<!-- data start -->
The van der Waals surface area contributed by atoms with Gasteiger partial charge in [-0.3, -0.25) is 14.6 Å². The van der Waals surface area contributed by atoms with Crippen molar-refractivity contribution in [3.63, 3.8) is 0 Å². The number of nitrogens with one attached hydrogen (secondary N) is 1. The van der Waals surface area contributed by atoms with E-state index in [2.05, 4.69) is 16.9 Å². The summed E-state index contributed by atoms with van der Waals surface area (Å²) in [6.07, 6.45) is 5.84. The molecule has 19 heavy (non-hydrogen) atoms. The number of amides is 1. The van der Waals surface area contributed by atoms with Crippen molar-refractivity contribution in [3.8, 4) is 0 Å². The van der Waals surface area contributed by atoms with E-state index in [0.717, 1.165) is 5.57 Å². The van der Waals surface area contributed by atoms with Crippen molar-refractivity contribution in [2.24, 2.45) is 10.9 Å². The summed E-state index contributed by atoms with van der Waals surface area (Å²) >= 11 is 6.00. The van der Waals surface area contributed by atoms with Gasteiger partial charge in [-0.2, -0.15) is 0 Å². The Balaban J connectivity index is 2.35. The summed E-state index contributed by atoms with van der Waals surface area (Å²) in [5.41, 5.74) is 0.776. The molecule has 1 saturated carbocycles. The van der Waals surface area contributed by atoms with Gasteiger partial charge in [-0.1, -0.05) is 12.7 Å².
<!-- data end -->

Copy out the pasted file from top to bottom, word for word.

The van der Waals surface area contributed by atoms with Gasteiger partial charge in [-0.3, -0.25) is 14.6 Å². The van der Waals surface area contributed by atoms with Crippen molar-refractivity contribution in [3.63, 3.8) is 0 Å². The number of nitrogens with one attached hydrogen (secondary N) is 1. The van der Waals surface area contributed by atoms with E-state index in [2.05, 4.69) is 16.9 Å². The summed E-state index contributed by atoms with van der Waals surface area (Å²) in [6.07, 6.45) is 5.84. The molecule has 19 heavy (non-hydrogen) atoms. The number of amides is 1. The van der Waals surface area contributed by atoms with Crippen molar-refractivity contribution in [3.8, 4) is 0 Å². The van der Waals surface area contributed by atoms with E-state index in [0.717, 1.165) is 5.57 Å². The van der Waals surface area contributed by atoms with Crippen molar-refractivity contribution in [2.24, 2.45) is 10.9 Å². The summed E-state index contributed by atoms with van der Waals surface area (Å²) >= 11 is 6.00. The van der Waals surface area contributed by atoms with Gasteiger partial charge in [-0.2, -0.15) is 0 Å². The Balaban J connectivity index is 2.35. The summed E-state index contributed by atoms with van der Waals surface area (Å²) in [5.41, 5.74) is 0.776. The molecule has 1 saturated carbocycles. The van der Waals surface area contributed by atoms with Gasteiger partial charge in [-0.1, -0.05) is 12.7 Å².